Des Moines Water Works plans to meet all of our customer needs by these increasing available supplies of water, but if the drought continues, asking the public to conserve water, particularly in regards to lawn irrigation, may once again be requested.

Posted by: Mike McCurnin No Comments
Labels: , , , Posted in Conservation, Customer Service, Maffitt Reservoir, Saylorville Water Treatment Plant, Water Treatment August 21, 2012

Successful Gardening in a Drought

As drought conditions continue, it is essential to monitor your trees, shrubs and plants to avoid losing them for good.  As a general rule, most plants require a minimum of one inch of rain a week to remain healthy.  This can be obtained by either rainfall or watering.  Watering should be done in the early morning or early evening to avoid the hottest part of the day and evaporation.  Adhering to Des Moines Water Works stage 1 water conservation guidelines, it is also requested that any watering be done every other day.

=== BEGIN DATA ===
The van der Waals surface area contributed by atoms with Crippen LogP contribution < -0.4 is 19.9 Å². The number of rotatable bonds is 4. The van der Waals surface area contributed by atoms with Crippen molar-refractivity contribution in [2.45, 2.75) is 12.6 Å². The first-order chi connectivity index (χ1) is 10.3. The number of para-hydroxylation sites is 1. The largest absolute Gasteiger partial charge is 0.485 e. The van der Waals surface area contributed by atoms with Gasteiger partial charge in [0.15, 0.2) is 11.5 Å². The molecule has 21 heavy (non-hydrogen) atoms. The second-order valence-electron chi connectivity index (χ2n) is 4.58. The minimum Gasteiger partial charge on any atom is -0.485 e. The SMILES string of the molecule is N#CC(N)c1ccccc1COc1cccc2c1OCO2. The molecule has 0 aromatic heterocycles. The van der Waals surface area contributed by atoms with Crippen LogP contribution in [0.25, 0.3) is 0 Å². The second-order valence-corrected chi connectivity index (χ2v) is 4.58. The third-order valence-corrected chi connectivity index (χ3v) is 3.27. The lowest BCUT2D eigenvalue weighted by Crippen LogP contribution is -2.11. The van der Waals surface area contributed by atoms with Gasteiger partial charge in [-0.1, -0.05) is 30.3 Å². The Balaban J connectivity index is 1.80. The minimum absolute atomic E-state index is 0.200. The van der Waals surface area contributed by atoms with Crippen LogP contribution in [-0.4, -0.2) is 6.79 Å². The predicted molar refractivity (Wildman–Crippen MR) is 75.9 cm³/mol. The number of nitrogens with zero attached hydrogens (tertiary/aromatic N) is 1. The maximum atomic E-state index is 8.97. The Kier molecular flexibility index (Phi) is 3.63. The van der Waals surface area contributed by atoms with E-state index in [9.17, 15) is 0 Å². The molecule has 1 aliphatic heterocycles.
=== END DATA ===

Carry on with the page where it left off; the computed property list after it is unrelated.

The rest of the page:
Trees, shrubs, and perennials should be watched for either curling leaves or flagging (yellowing of the leaves).  A periodic, heavy watering is more beneficial than a light, daily spraying on these plants.  A bucket of water with small holes in the bottom allows water to slowly release into the soil giving a more uniform watering. Using a two-inch thick layer of mulch around these plants will also help retain moisture levels in the soil and reduce water evaporation. Trees that have been in the ground for less than five years should have priority over older trees.

Vegetable, annual and container gardening dry out much faster than other plants and watering should be done in the morning or late evening. Vegetable crops will likely be smaller than normal due to the heat. They tend to use the energy from water and sunshine just to flower and stay alive and don’t have enough extra energy to produce the crop.

Most brown grass is considered dormant, not dead. Applying a fertilizer would not be recommended in these conditions. Fall aeration and over-seeding would be better money spent. Under DMWW stage 1 water conservation guidelines, it is requested that residents and businesses in the Des Moines metro area cease or reduce lawn irrigation.  If you must irrigate (new sod), do so early morning or late evening, and every other day.

Posted by: Todd Monson No Comments
Labels: , , , , , , , Posted in Conservation, Customers, Des Moines Botanical Center, Green Initiatives